In Virginia, an “environmental contamination” is defined as being “any hazardous waste, substance or toxic material…that is regulated under any environmental law or regulation applicable to the property…shall include petroleum (including crude oil), natural gas, liquefied natural gas, ordnance, unexploded munitions, and asbestos.”
In other words, environmental contaminants are toxic materials that carry potential environmental harm.
While the transferral of lands contaminated by toxic materials is legally restricted, you are still liable for any toxic land you happen to inherit.
As the new owner of that land, you are responsible for the toxicity of your property.
You are subject to taking “corrective action,” which is your legal obligation to acknowledge and respond to the toxicity of your property.
Your response is based on the legislation regarding your particular contaminant.
It is recommended that you seek legal guidance when settling toxic property liability.
Your attorney will help you to understand your options for reclaiming, or restoring, your inherited property to meet environmental law standards.
Conditional Inheritance Restrictions
Inheriting land from a trust could leave you with instructions on how to manage your property.
You might have restrictions on how the property is used, whether or not you are able to receive income from the property, and whether or not you are able to reside on the property during your lifetime.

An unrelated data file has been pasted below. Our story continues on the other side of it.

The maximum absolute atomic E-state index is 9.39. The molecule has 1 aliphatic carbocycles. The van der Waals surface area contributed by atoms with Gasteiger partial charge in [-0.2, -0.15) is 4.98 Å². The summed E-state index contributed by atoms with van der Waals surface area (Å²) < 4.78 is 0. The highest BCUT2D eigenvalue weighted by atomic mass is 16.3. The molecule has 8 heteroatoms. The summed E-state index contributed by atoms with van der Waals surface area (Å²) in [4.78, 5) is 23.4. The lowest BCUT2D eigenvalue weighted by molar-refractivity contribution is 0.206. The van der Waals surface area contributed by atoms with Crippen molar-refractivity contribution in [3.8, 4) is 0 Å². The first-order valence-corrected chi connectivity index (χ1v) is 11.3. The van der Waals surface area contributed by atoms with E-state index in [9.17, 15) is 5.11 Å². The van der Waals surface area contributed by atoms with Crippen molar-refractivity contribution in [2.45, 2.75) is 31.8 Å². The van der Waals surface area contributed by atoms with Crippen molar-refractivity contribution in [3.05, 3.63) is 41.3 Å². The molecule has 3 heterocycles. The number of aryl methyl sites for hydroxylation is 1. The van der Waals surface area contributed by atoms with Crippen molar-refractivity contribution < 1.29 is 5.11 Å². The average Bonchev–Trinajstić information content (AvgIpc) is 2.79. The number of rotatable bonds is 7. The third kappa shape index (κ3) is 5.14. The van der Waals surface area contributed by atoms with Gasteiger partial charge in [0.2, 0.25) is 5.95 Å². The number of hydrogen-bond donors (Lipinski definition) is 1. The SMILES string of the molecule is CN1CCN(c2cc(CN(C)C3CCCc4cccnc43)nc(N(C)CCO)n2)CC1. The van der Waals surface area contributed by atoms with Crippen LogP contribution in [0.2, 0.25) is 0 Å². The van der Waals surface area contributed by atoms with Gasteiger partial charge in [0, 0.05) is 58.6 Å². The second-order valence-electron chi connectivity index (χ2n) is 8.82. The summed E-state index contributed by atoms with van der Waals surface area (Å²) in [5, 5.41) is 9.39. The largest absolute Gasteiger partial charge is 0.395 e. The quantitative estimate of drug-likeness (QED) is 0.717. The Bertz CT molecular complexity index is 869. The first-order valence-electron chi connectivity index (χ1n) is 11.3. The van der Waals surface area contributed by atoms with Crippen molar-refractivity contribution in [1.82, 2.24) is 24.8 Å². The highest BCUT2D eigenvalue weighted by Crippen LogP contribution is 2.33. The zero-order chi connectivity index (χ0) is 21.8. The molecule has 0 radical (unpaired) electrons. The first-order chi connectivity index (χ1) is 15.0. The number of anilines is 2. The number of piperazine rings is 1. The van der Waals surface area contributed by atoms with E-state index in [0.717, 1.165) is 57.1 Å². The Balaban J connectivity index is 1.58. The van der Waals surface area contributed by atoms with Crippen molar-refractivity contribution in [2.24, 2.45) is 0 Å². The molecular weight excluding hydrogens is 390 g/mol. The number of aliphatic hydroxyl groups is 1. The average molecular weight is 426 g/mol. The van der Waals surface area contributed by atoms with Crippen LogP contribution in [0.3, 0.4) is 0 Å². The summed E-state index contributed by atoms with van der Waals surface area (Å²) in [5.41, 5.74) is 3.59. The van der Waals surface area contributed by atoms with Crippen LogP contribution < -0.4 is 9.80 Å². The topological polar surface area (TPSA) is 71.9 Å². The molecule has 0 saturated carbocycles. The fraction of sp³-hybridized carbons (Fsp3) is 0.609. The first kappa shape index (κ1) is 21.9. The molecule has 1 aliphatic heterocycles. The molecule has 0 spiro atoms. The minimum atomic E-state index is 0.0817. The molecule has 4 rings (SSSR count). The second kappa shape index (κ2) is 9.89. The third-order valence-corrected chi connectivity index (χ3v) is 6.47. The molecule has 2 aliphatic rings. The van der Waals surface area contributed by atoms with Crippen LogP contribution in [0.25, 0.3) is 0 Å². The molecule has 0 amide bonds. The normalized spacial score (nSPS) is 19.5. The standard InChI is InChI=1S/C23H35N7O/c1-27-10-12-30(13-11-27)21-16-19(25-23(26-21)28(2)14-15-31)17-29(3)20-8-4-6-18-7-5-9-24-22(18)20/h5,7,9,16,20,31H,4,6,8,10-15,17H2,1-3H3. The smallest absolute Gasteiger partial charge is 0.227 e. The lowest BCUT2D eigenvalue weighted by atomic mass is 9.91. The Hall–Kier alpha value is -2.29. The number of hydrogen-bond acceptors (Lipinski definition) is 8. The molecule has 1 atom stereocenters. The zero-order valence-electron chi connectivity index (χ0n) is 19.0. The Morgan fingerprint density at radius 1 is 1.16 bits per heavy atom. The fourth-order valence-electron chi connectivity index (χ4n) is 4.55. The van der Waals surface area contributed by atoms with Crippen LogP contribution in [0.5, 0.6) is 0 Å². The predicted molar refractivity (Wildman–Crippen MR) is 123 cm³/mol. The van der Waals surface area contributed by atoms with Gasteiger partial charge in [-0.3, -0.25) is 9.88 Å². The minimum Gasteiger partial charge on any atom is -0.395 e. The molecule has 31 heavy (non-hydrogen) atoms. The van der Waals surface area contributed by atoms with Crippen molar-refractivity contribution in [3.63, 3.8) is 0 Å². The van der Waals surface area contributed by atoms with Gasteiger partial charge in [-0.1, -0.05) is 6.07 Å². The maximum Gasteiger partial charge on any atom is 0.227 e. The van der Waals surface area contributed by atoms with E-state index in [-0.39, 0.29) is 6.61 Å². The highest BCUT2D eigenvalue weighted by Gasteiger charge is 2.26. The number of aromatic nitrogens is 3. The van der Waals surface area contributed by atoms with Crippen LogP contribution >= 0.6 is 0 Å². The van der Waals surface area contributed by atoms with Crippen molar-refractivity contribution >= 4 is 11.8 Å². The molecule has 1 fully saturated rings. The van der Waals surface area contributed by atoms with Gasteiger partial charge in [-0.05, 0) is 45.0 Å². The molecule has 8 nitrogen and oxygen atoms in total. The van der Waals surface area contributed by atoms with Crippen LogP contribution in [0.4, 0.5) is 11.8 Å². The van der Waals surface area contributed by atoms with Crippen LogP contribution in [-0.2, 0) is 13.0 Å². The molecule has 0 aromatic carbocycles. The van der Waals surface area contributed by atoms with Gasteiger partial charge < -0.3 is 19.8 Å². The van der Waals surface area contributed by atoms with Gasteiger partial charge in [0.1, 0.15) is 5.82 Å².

These are contractual restrictions that you are liable to comply with as the beneficiary.
Failure to comply with trust property restrictions will result in court interference.
As with property, you inherit the debt that is tied to your accepted inheritance.
A home carrying an unpaid mortgage, a loan that hasn’t been paid in full, and even interest on a loan that covers the property you inherit.
All debt that relates to your personal property becomes your personal liability.
You are responsible for making payments and settling the debts you inherit.
Estate Tax Inheritance
The property that you inherit from a will may affect your inheritance.
As a beneficiary, your inherited assets—along with the assets of your fellow beneficiaries—are legally subject for estate tax settlement.